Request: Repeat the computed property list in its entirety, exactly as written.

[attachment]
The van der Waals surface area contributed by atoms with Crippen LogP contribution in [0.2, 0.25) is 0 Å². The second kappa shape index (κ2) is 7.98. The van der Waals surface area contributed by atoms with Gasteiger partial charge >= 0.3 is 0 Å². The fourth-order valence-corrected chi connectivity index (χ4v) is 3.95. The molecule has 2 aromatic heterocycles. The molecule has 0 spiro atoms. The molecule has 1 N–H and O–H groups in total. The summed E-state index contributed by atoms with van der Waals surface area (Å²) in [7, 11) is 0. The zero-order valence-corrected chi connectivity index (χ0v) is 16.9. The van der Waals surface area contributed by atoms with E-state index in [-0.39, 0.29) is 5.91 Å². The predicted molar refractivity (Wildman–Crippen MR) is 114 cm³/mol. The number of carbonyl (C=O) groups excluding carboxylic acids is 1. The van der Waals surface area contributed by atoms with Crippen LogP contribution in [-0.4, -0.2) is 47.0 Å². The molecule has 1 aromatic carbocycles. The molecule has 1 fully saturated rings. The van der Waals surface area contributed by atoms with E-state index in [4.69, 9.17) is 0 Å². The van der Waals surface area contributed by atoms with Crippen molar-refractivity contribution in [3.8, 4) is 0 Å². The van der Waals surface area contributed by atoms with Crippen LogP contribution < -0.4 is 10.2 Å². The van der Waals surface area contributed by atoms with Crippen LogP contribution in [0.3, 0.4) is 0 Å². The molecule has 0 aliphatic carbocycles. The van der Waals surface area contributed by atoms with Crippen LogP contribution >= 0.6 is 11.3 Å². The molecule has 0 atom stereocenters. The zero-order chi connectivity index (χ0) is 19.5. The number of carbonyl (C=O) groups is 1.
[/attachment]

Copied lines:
The van der Waals surface area contributed by atoms with Crippen LogP contribution in [0.2, 0.25) is 0 Å². The second kappa shape index (κ2) is 7.98. The van der Waals surface area contributed by atoms with Gasteiger partial charge >= 0.3 is 0 Å². The fourth-order valence-corrected chi connectivity index (χ4v) is 3.95. The molecule has 2 aromatic heterocycles. The molecule has 0 spiro atoms. The molecule has 1 N–H and O–H groups in total. The summed E-state index contributed by atoms with van der Waals surface area (Å²) in [7, 11) is 0. The zero-order valence-corrected chi connectivity index (χ0v) is 16.9. The van der Waals surface area contributed by atoms with E-state index in [-0.39, 0.29) is 5.91 Å². The predicted molar refractivity (Wildman–Crippen MR) is 114 cm³/mol. The number of carbonyl (C=O) groups excluding carboxylic acids is 1. The van der Waals surface area contributed by atoms with Crippen LogP contribution in [-0.4, -0.2) is 47.0 Å². The molecule has 1 aromatic carbocycles. The molecule has 1 fully saturated rings. The van der Waals surface area contributed by atoms with E-state index in [4.69, 9.17) is 0 Å². The van der Waals surface area contributed by atoms with Crippen molar-refractivity contribution in [3.8, 4) is 0 Å². The van der Waals surface area contributed by atoms with Crippen LogP contribution < -0.4 is 10.2 Å². The van der Waals surface area contributed by atoms with Crippen LogP contribution in [0.3, 0.4) is 0 Å². The molecule has 0 aliphatic carbocycles. The van der Waals surface area contributed by atoms with Crippen LogP contribution >= 0.6 is 11.3 Å². The molecule has 0 atom stereocenters. The zero-order chi connectivity index (χ0) is 19.5. The number of carbonyl (C=O) groups is 1.